5. Keep QoE in Mind When Deciding Where Network Functions Should Reside

At some point, decisions about vCPE deployment boil down to answering the question, “Where should VNFs be located”? As outlined above, the answer could be at the customer premises, or centralized in a the data center, or a hybrid of those two. Each provider has to answer this question for themselves, based on use case requirements and (perhaps) customer input. Factors to consider include performance, security and policy, cost, and operations.

A good starting point is identifying which network functions can be effectively virtualized, and which would be better left at the customer premises. How will the VNF placement impact performance?

Operators should take a continuous improvement approach, integrating customer feedback, and both short- and long-term goals into decisions about this business model transformation.

6. Think Short-Term and Long-Term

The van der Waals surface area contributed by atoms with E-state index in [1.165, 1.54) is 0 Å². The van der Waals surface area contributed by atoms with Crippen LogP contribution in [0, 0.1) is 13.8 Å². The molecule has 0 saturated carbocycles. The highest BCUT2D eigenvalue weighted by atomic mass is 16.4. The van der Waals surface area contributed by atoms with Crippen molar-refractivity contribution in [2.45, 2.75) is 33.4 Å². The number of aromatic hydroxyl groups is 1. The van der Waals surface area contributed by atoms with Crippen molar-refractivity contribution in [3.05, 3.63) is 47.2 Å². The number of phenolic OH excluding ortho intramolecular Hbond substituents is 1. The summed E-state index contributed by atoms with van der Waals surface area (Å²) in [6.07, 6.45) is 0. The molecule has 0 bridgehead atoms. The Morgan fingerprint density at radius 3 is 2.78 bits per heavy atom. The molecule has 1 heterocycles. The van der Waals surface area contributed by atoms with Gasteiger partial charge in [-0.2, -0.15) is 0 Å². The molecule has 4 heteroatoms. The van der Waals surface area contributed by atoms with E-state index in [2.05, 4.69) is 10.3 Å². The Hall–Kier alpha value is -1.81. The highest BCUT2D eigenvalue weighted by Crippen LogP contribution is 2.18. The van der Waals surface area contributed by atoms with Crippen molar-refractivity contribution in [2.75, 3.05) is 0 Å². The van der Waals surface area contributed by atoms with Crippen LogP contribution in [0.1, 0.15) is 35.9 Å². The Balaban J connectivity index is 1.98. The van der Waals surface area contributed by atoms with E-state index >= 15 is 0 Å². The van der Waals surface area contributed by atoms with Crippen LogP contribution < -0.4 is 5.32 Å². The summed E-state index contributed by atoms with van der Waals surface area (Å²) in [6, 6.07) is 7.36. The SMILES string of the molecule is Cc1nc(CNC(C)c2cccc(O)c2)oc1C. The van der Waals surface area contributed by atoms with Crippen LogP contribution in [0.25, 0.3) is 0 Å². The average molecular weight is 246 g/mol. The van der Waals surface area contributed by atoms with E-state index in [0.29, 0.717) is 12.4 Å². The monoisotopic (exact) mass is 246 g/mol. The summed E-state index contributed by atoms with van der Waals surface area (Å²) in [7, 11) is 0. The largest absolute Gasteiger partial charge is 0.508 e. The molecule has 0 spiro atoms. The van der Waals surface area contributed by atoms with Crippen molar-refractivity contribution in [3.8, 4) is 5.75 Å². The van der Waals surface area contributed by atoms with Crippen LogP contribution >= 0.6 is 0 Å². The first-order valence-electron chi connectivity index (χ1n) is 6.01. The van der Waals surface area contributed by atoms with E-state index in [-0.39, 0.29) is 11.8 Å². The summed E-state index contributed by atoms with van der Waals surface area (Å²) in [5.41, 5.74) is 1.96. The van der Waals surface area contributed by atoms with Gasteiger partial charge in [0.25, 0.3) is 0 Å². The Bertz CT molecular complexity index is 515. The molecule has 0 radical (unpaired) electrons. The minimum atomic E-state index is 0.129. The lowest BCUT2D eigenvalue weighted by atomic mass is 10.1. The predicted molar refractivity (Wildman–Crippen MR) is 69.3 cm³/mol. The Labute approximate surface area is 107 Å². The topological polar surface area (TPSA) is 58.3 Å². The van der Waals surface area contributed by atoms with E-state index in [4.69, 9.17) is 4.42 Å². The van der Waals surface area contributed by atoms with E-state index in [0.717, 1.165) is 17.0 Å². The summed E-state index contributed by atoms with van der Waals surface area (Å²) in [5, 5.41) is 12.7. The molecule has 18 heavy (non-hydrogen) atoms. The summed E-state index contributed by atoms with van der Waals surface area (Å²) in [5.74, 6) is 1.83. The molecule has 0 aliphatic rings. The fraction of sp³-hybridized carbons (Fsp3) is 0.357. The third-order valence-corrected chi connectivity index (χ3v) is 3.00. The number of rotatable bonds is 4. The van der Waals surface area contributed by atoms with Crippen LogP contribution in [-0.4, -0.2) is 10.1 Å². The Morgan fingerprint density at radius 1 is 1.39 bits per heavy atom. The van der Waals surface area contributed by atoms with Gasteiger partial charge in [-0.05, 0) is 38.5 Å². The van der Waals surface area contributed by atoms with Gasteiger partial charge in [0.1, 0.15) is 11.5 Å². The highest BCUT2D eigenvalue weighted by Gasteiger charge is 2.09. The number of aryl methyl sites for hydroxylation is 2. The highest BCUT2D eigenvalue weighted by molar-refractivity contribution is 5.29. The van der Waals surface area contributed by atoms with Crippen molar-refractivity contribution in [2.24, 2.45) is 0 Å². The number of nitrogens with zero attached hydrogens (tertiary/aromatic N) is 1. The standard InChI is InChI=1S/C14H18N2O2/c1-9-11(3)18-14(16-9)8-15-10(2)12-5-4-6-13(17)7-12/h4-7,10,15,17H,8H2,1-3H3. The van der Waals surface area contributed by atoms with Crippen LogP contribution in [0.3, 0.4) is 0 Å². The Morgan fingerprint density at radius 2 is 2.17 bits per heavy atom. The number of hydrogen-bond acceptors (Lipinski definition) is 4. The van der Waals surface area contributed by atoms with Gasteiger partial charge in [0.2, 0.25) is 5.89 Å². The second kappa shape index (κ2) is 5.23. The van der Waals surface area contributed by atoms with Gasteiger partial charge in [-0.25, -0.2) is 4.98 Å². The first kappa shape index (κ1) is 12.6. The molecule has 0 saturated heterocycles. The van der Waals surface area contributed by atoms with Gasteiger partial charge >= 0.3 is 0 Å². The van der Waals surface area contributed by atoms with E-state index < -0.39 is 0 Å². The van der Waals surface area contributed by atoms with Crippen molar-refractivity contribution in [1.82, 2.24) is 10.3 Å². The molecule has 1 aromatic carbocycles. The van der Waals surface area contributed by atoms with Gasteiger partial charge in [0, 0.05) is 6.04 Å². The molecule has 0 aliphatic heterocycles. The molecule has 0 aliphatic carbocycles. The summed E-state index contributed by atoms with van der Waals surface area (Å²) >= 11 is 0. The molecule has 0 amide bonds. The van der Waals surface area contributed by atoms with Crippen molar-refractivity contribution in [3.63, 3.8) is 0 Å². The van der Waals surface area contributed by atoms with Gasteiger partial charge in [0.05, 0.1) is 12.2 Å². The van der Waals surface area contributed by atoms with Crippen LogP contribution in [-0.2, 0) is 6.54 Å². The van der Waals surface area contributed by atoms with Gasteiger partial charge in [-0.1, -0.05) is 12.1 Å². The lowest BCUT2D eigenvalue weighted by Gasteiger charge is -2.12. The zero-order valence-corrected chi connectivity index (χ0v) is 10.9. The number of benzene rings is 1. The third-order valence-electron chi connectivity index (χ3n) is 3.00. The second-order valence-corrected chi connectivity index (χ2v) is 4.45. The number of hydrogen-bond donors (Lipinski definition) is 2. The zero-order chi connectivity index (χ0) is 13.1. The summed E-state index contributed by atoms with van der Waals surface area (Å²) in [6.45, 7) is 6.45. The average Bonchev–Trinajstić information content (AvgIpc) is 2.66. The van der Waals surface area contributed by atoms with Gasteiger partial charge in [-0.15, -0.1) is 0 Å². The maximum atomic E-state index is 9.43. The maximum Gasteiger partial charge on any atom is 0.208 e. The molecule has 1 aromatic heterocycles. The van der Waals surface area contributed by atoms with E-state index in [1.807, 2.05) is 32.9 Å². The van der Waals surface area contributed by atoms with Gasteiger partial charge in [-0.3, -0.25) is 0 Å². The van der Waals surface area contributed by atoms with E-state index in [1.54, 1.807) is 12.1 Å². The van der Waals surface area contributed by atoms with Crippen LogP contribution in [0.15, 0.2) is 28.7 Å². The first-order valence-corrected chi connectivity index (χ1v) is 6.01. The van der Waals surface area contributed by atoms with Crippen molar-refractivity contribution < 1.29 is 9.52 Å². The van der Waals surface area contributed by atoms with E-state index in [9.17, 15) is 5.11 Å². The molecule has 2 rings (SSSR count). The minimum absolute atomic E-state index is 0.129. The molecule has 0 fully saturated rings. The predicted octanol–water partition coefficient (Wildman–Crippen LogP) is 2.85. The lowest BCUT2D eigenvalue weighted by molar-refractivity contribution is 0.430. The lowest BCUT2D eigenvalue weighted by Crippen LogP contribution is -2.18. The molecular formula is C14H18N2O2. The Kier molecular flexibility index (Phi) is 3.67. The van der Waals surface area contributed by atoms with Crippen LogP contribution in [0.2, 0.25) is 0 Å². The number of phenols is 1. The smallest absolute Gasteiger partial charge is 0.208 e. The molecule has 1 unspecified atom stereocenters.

From a purely conceptual standpoint, centralized vCPE is best in the long-term. But, in the short-term, it may not be realistic to jump straight to that model, since technology and standards are still evolving. Many operators will choose a hybrid approach to VNF placement and vCPE deployment, with an eye toward an eventual centralized architecture. To make that possible,it’s critical that NIDs or their virtualized demarcation and monitoring function equivalents, are put in place now to smooth the transition.

As with any new way of doing things, especially when the change is driven by immediate market forces, it can be hard to pull back and take a big-picture, long-term view. But, with vCPE, this is critical; it’s not just an approach for delivering individual services; instead, it’s a platform for all service delivery. Operators who miss this point risk eventual (and almost certain) peril.

The good news is that, as an early use case for SDN and NFV, vCPE supports the long-term transformation from connectivity provider to value-added services delivery. For many operators, the most straightforward application at the moment is to roll out vCPE-supported services for SMB customers, because they tend to have less sophisticated service requirements than enterprises.